An estimated 99 percent of abusive relationships involve financial abuse, and it’s the number one reason why women aren’t able to easily leave. It can also have long-term implications as survivors attempt to rebuild, impacting their ability to make housing down payments, secure loans, or obtain employment.
Financial abuse involves controlling a victim’s ability to acquire, use, and maintain financial resources. Tactics include preventing the victim from working and acquiring their own income; controlling the victim’s financial accounts or restricting their access; incurring debt in the victim’s name or stealing their funds; or demanding to know how and when the victim made purchases.
To remove this barrier, YWCA Dayton’s shelter services team has implemented a national curriculum called Moving Ahead. Created by Allstate, whose philanthropic arm focuses on supporting domestic violence survivors, it is available to all clients in YW’s domestic violence shelters and provides an evidence-based, financial education curriculum that builds a path to independence and sustainable self-sufficiency. YWCA Dayton is one of 12 local associations participating, led by YWCA Central Virginia as the program’s anchor association.
Clinical interns Chantal Wiggins and Ashley Workman helped lead YW’s first Moving Ahead sessions. The curriculum takes eight, hour-long sessions to complete and covers topics like budgeting, résumé building, job searching, banking basics, and long-term planning. In its first year, 15 clients graduated from the course.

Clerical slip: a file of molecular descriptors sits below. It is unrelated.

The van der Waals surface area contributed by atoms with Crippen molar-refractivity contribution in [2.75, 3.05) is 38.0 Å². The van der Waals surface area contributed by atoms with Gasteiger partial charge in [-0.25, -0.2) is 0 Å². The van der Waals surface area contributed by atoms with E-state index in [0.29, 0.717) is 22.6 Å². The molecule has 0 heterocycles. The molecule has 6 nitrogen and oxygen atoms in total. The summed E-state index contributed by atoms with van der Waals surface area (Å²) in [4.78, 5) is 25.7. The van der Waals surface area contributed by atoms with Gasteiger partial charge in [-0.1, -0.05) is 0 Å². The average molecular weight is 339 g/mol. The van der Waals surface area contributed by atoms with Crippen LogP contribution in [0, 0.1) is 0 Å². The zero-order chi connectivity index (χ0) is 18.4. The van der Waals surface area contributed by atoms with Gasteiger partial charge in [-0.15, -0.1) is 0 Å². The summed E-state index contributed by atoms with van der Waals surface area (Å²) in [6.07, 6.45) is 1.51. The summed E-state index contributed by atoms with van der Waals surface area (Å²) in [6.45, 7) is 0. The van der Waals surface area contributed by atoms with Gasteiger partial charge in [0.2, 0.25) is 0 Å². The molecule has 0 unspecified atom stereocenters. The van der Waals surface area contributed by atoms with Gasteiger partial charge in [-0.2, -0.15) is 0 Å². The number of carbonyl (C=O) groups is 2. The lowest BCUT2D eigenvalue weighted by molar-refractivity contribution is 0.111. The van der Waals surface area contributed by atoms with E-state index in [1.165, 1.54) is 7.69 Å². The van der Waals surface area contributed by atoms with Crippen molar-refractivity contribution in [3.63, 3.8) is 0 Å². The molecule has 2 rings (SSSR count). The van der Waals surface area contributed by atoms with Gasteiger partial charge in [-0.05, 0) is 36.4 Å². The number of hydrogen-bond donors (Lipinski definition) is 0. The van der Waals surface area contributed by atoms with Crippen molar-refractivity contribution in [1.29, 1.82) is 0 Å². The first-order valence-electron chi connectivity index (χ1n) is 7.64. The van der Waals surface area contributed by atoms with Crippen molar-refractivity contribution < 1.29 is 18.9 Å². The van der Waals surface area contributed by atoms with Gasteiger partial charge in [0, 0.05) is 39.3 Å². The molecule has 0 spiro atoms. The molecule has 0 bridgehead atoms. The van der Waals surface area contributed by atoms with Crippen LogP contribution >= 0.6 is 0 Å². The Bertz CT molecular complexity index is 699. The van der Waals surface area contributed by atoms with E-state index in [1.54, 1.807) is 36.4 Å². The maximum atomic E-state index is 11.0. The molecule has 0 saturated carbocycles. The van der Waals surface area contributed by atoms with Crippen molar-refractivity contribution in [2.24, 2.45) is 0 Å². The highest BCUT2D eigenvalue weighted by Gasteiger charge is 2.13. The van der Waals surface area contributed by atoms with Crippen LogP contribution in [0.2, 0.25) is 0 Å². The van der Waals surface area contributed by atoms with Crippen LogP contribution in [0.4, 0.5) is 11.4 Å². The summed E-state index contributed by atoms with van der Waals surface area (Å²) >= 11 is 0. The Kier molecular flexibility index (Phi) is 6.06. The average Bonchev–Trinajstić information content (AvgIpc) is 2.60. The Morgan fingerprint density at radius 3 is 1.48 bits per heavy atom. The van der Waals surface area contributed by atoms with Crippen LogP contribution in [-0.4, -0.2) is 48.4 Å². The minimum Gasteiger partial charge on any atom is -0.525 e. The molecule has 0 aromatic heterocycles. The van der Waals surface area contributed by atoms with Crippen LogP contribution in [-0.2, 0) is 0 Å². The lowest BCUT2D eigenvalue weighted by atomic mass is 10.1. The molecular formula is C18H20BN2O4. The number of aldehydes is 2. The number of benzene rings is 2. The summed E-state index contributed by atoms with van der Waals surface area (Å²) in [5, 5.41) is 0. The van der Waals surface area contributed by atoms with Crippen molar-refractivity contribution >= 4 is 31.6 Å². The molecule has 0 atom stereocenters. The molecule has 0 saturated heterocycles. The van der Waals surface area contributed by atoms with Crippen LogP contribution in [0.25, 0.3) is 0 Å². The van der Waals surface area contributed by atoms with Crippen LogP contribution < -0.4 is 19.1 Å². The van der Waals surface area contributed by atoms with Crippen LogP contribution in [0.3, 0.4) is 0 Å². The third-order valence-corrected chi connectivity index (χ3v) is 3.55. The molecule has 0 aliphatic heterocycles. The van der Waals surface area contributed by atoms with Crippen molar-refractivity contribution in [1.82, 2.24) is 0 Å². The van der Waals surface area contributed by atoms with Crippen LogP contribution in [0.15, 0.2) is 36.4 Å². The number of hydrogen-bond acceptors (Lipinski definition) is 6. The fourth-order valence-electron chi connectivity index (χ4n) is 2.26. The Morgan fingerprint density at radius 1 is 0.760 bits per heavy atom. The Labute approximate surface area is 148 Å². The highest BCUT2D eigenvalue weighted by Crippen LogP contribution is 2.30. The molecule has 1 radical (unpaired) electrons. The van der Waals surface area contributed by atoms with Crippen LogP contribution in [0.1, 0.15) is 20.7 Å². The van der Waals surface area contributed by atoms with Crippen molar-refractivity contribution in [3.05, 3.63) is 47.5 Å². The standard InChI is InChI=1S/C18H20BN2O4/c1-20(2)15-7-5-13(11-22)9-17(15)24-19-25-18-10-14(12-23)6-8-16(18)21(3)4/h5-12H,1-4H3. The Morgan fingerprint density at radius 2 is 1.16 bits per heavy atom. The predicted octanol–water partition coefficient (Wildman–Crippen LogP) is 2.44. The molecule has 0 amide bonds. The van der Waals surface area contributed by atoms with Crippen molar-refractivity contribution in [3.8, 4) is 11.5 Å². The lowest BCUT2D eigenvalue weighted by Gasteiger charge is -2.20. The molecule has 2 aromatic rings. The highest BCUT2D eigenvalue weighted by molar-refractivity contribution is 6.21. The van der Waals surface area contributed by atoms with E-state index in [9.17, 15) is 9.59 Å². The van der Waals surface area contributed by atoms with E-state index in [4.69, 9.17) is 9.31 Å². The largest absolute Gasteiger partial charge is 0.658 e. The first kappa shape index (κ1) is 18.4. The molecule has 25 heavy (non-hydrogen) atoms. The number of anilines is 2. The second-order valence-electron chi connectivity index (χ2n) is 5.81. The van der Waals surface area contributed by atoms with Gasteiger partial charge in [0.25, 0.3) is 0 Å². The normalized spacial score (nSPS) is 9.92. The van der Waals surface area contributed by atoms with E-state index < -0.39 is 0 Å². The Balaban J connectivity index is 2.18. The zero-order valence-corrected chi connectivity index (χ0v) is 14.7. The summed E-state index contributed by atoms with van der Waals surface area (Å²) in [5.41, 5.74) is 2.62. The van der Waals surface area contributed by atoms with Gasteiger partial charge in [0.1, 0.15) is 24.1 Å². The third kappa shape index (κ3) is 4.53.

“The group is centered on creating stronger financial knowledge to empower our clients with the tools they need to create a better future for themselves and their families,” Wiggins explained. “It has been invaluable in showing our clients that they have choices for their future, and that their life is not over just because they are hitting a rough patch right now. If they want to go to college and build a career, there is a way to do that. If they want to own a home, there is a way to do that.”
There are resources available, Wiggins said, that many people – including survivors – are not aware of, like the Neighborhood Assistance Corporation of America (NACA), which fights for economic justice by offering low mortgage rates, no closing costs, no premium mortgage insurance, and do not base qualifications on the buyer’s credit score.
“The feedback from clients has been amazing! All of the ladies are very engaged in group sessions and are helping each other by sharing their personal stories,” Wiggins said.
Additionally, community support for the program has allowed participants to not only gain life-saving skills and knowledge, but also receive funds to fuel a fresh start. Thanks to a grant from the First Financial Foundation, each graduate is presented with $150 to open their own savings account, along with $75 to purchase new employment attire and bus tickets to help with transportation to and from job interviews.
“Through this group and so many others, YWCA is saving lives and breaking barriers one client at a time. We show our clients that where you are right now is not where you will always be, and we help guide them until they reach their final destination. I am so honored to be part of such a wonderful organization,” Wiggins said.